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Poor hardest hit in Philippine floods
The poor have been hardest hit in recent floods which have lashed the Philippines, as Liam Cochrane reports.

The poor have been hardest hit in recent floods which have lashed the Philippines.

In some cases they have been left to fend for themselves, as Liam Cochrane reports.
Transcript
LIAM COCHRANE, REPORTER: Parts of Manila are already under water and yet it keeps raining.

In the capital 300,000 people are still in evacuation centres from last week's flooding and tropical Storm Kai tak has dumped more water across the Philippines main island of Luzon.

UNIDENTIFIED WOMAN (Translation): When the rain started pouring it was very strong and the water from the sea flowed over and went into our houses.

The roofing was destroyed. The rescuers asked us to evacuate the place and they brought us here.

UNIDENTIFIED MAN (Translation): A barge went through our house and destroyed everything. When there are floods itís so hard for us because we're not able to work. Our house is destroyed and my son is in hospital.

GWENDOLYN PANG, SECRETARY GENERAL, PHILIPPINES NATIONAL RED CROSS: The floods this time is very devastating for the people, especially those who were hit even before. They have not coped yet 100 per cent and they were hit again. There were many people that were displaced, many people lost almost everything. Even in metro Manila a lot of people are suffering.


(Footage of deep flood waters)

LIAM COCHRANE: The area's worst hit by tropical Storm Kai tak are in the north, with water neck deep in places.

(Footage of landslide below a road)

Landslides have cut off some highways and two people were buried alive in a gold mine.

In Manila it is those who start with less who are affected more.

GWENDOLYN PANG: The poor, they become poorer because they lost almost everything. They weren't able to cope. They werenít able to regain their economic status and now another disaster, you know, hits us again.

LIAM COCHRANE: The Philippines gets an average of 20 tropical storms each year, and low lying Manila is poorly equipped to handle the rain.

Geoscience Australia has spent years helping the Philippine government with disaster modelling.

DR ALANNA SIMPSON, GEOSCIENCE AUSTRALIA: It effectively forms a flood traffic jam in Manila. So the waterís coming down very fast from the hills and then slows down and becomes a bottleneck in the city of Manila.

LIAM COCHRANE: The rapid urbanisation of metro Manila is a big part of the problem.

(Footage of rubbish floating on the flood waters)

In the recent floods plastic bags and other rubbish repeatedly jammed the propellers of pumping stations within the city's drainage system.

(Footage of slum areas)

Slum areas built on river banks also slow down drainage when floods do hit and put the city's poorest residents right in the path of rushing water.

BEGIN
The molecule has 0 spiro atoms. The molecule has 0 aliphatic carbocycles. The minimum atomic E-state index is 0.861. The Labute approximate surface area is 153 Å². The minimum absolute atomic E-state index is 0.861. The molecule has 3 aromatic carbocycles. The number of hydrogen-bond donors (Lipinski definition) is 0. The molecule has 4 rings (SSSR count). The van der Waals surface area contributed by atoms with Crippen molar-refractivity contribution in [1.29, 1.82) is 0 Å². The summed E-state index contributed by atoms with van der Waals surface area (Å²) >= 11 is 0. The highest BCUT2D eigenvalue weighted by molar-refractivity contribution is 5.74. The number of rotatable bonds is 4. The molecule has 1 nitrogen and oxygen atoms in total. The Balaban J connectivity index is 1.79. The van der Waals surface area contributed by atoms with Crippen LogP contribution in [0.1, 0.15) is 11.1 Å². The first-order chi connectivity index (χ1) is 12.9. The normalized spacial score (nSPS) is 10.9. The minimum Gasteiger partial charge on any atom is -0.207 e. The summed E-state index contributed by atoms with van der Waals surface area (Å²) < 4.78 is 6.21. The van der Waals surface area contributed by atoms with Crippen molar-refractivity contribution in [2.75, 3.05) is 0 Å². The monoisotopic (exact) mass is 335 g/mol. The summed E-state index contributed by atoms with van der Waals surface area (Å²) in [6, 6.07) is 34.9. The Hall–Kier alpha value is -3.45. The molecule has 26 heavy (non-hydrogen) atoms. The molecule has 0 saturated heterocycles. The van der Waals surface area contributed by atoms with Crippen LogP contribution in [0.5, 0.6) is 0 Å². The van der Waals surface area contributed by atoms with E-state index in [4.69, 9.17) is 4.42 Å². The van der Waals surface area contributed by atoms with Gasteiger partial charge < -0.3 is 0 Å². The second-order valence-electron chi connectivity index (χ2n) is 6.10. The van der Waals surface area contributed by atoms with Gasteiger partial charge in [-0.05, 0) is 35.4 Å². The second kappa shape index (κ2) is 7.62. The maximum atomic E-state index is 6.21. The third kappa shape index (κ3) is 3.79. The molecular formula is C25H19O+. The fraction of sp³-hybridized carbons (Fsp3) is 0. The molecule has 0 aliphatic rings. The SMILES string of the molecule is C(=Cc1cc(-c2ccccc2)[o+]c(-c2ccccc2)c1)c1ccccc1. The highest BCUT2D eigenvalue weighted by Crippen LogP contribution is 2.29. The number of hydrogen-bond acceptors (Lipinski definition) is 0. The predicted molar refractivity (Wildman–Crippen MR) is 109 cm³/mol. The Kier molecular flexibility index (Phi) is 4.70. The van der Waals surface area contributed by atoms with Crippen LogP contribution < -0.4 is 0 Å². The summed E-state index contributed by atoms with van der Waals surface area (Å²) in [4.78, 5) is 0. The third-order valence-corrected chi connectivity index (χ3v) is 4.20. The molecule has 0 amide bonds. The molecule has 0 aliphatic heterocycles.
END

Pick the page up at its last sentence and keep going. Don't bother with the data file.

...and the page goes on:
Better land use is one aspect of an $8 billion master plan proposed by the Philippine government for the next 23 years. Some of the urgent projects include clearing clog the waterways in Manila and upgrading the pumping stations that help water throw through canals and drains. The plan also suggests repairing several levees across the country.

GWENDOLYN PANG: The plan seems to be very good but we need to have political will to implement the plan.

LIAM COCHRANE: Getting into the detail of natural disaster planning has been helped by precise aerial maps donated by Australia.

DR ALANNA SIMPSON: (pointing to map on screen) On this one here you will actually be able to see the water move. Here you can see the water will travel down a street.

LIAM COCHRANE: One controversial proposal from urban planner Felino Palafox is to build a huge flood weigh to drain Laguna de Bay Lake and resettle thousands of people.

DR ALANNA SIMPSON: That lake is almost at sea level. So all of the rivers that flow through Manila flow into that lake and then, because itís almost at sea level, the water then drains from that lake very, very, very slowly. And so that's one of the very large issues around flooding in Manila that will very difficult for the Philippines government to mitigate for.

LIAM COCHRANE: The government says the flood way concept would be too costly and too disruptive to the densely populated suburbs it would pass through. But even without it, the government's master plan suggests resettling more than 700,000 people.

And that's something the Red Cross says must be carefully managed.

GWENDOLYN PANG: Perhaps we can give more opportunities for people in the provinces because we have to move some of the commercial centres as well to other different parts of the country. So this will be very good, this will be beneficial for all. But this cannot be done only by government. Everybody must take their responsibility or role in implementing this.

LIAM COCHRANE: The master plan still needs final approval from president Benigno Aquino. But for the residents of Manila and much of the northern Philippines, the floods are a much more immediate concern.
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